“The Washington Post article entitled “Union wants vulnerable TSA officers to be kept home as coronavirus cases among employees surge” unfortunately presents a misleading narrative about employee cases among our essential TSA workforce, who have done a fantastic job carrying out their mission despite huge challenges presented by the pandemic.
TSA takes the health and safety of our workforce and airline passengers seriously and has implemented major initiatives to protect both. Some of what we have implemented continues to evolve, based on our growing knowledge about the virus and the latest CDC advice. This was provided to the Post but not included in their story.
The Post cites only the overall cumulative positive cases since March, but omits the active cases (which are under 500) or the recovered cases (which have eclipsed active cases).
Regardless of union position, the agency does not have the option to allow security officers to stop reporting to work without an eligible reason, of which there are many, as presented to all employees by headquarters over the last few months. ‘Weather and Safety’ Leave was offered very broadly for four months before it was updated as the pandemic continued, and now includes several alternative leave options. As passenger volume increased in June and July, so did the need for more officers at America’s checkpoints. TSA leadership, including Administrator Pekoske, have regular, positive dialogue with union representatives and also cover these issues frequently during employee town halls in which anonymous questions are allowed.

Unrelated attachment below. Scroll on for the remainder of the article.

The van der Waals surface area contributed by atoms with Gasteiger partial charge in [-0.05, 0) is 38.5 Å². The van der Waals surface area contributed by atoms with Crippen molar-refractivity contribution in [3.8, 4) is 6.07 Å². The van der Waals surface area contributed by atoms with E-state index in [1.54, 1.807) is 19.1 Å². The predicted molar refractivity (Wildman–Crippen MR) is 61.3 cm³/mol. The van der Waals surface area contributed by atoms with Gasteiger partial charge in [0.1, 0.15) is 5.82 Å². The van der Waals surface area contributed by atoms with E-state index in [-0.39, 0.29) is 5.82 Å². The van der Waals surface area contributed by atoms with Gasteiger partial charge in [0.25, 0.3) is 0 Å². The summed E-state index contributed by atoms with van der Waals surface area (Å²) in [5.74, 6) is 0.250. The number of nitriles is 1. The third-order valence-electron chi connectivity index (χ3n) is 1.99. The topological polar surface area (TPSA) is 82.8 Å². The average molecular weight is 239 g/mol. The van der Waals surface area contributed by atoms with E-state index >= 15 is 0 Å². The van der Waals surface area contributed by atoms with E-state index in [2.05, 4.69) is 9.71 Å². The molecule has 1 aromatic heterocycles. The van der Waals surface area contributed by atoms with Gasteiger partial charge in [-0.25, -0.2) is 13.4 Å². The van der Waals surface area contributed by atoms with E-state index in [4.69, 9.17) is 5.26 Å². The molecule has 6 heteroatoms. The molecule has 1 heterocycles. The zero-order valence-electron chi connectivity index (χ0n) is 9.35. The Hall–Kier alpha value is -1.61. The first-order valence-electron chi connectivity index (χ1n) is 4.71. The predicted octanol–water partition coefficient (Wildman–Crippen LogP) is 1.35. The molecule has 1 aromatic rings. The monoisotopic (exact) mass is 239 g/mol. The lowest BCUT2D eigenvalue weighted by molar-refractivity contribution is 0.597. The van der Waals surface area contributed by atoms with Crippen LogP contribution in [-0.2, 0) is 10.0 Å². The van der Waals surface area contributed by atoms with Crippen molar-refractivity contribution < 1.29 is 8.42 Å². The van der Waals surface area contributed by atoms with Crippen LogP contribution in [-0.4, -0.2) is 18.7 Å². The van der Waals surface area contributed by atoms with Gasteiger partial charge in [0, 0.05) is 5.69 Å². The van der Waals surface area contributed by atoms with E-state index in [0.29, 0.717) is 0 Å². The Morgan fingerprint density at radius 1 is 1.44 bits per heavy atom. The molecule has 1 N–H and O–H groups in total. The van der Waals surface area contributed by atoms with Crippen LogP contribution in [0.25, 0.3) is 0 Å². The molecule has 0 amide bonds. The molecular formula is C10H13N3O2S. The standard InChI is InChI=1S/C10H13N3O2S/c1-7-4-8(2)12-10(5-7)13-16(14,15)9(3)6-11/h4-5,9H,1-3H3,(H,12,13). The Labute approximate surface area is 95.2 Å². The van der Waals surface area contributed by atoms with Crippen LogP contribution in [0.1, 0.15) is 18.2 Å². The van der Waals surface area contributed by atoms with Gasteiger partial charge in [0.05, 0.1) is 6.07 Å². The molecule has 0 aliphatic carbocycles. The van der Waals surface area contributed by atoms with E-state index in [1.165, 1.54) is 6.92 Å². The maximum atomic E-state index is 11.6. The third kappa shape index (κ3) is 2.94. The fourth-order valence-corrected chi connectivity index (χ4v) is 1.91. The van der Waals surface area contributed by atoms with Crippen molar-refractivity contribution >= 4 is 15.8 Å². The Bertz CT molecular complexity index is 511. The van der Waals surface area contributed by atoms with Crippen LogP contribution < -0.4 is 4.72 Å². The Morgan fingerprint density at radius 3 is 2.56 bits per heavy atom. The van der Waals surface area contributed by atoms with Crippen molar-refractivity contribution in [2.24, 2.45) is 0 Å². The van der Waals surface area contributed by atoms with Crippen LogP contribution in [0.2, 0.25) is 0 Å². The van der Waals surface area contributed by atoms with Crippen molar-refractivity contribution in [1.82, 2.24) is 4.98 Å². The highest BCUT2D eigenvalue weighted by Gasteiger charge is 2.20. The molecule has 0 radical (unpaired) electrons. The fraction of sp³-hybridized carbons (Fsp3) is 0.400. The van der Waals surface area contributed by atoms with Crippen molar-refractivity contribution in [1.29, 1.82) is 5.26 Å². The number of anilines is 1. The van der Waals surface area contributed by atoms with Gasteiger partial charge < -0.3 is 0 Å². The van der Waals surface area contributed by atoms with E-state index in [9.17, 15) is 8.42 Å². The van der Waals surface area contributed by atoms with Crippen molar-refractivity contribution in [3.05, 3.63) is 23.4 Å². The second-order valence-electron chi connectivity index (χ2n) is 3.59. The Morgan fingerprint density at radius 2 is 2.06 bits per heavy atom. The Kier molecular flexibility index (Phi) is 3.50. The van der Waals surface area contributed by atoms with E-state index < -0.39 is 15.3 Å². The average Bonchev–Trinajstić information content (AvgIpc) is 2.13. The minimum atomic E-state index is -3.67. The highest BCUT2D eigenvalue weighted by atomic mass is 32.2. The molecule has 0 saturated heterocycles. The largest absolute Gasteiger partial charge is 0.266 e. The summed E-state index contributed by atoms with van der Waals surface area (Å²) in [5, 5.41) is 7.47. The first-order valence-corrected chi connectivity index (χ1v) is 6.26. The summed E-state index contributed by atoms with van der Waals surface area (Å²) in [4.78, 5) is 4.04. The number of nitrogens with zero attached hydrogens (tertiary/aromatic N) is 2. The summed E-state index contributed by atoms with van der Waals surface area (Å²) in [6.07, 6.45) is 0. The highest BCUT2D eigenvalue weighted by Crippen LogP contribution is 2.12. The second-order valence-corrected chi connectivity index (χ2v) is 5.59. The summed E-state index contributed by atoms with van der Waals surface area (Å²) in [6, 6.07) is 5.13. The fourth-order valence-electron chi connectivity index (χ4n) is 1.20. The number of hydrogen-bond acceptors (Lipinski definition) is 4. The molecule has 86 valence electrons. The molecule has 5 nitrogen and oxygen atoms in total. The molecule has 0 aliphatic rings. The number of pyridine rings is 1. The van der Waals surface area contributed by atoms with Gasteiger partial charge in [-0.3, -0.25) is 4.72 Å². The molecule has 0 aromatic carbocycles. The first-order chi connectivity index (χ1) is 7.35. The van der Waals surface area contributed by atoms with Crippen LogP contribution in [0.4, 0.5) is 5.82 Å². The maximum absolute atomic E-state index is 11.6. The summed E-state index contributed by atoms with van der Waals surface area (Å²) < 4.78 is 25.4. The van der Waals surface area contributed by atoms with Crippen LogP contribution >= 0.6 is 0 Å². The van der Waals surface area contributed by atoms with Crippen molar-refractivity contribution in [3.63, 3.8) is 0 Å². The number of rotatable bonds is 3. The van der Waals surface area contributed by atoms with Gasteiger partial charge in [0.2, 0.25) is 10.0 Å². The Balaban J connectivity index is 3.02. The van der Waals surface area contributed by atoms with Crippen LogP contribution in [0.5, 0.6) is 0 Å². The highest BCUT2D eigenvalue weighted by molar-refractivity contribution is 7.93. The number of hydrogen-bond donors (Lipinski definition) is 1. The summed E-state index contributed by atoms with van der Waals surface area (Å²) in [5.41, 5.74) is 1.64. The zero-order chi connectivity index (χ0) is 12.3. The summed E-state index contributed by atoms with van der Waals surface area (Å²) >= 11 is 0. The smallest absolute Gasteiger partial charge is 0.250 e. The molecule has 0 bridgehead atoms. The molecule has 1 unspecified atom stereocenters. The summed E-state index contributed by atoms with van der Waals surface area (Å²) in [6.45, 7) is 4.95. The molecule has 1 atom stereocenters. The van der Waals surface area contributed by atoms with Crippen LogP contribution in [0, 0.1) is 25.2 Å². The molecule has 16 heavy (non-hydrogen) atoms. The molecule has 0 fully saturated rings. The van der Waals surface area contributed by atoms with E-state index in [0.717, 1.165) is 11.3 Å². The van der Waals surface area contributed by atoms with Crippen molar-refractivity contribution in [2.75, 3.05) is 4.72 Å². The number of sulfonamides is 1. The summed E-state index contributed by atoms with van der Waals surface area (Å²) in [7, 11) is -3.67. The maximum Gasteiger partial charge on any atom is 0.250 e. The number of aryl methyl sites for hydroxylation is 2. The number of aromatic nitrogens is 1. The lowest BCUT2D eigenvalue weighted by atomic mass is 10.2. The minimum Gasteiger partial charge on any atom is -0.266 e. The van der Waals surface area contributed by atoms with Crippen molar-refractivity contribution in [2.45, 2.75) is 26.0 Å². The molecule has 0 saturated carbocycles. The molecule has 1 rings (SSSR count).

Many members of the TSA family are contracting COVID-19 outside of the workplace, so the need to take precautions in their personal time continues to be extremely important to our mission.
Vulnerable population members in the TSA workforce have been afforded important new protections and alternatives to fit their individual situation, including the option of nearly 1,000 open detail opportunities within TSA and outside of TSA (such as with SBA) to take on different roles. PPE was quickly and efficiently provided to the workforce, and continues to be available in abundant supply. Barriers were constructed and extra space opened up to allow for social distancing. Exponentially better cleaning protocols and schedules have been employed by airports and airlines. The air travel environment for passengers and workers is much, much safer – and these changes will outlast COVID-19.
As we attempt to remove the touchpoints, like IDs and passengers’ property during the screening process, touchless technology is one of our major priorities. Computed Tomography (CT), Enhanced AIT (eAIT) and Credential Authentication Technology (CAT) are examples of technologies changing the way we do business. In partnership with airport and airline partners, the air travel experience looks far different than it did before March of this year.”